18 Jun

If you ever need software to plan a short project and don’t want to fork out 900 dollars for the brilliant but very expensive ToonBoom Storyboard Pro you could either opt to get their lighter version Storyboard for 199 dollars or pick up 6sys’s Springboard for the grand price of… 35 dollars.

When looking at software for making a storyboard you want to be able to:

  • Draw your frames using a graphics tablet (for me this isn’t too important since it would deny me time to play with Art Rage which is my favourite drawing application right now.)
  • Put frames together in a sequence
  • Attach descriptions to each of the shots for dialogue action and additional instructions such as VFX requirements
  • Preview that sequence in realtime to get a sense of timing for scenes
  • Export your sequence as a movie in different formats and resolutions
  • Export your storyboard as a document that can be printed with all your frame or shot information intact
  • Export your storyboard scene information intact into your favourite video editing software to assist in editing.

Now save for the last point, everything else can be done in Springboard. The only caveat is that sound support is limited to mono and 22100 khz but the developer says that this will be resolved in the next few months. Only other issue is that multiple tracks for sound aren’t supported. In Storyboard pro you have this plus you can visually slide your sound clips around to position them on the timeline.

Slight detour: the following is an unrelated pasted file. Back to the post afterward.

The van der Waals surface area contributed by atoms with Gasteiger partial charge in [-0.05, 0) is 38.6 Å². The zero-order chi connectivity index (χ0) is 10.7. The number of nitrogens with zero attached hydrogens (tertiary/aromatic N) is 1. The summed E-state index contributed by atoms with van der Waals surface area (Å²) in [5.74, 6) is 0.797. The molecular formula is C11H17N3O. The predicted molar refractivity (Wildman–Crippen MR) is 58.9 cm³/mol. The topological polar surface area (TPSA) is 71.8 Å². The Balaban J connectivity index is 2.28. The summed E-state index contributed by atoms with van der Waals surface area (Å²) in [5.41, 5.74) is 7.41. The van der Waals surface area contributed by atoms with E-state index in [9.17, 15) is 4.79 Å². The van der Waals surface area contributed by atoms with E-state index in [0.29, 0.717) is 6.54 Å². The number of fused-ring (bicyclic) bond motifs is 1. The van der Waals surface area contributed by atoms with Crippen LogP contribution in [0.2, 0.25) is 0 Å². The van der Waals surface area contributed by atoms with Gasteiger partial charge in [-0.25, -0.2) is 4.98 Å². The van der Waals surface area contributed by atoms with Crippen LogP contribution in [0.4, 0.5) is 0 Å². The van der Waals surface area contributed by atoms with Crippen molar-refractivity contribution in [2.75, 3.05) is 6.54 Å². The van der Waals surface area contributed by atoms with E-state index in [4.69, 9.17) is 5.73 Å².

The brilliant thing about springboard is that it allows you to create a heirachy for your story using scenes (see the image above) and then automatically saves these files as separate editable files in a folder. This way working with huge scenes becomes more manageable. To preview the entire storyboard just open the master file and you will find the other files updated.

My only gripe is a lack of a PDF export option. I hope this will be resolved sometime. Other than that, I see a very bright future for this application.


I recently discovered that Springboard exports to the XPS format, which is a sharing format created by Microsoft. Windows Vista users get an XPS viewer by default while XP viewers need to download it from the Microsoft site.

For those who can’t live without PDF, here’s a workaround. You could always print tour file as an EPS and then use a program such as Adobe Acrobat Distiller to make the PDF.


The new version of Springboard now accepts stereo files so there are no more issues with sound files needing to be converted to mono.


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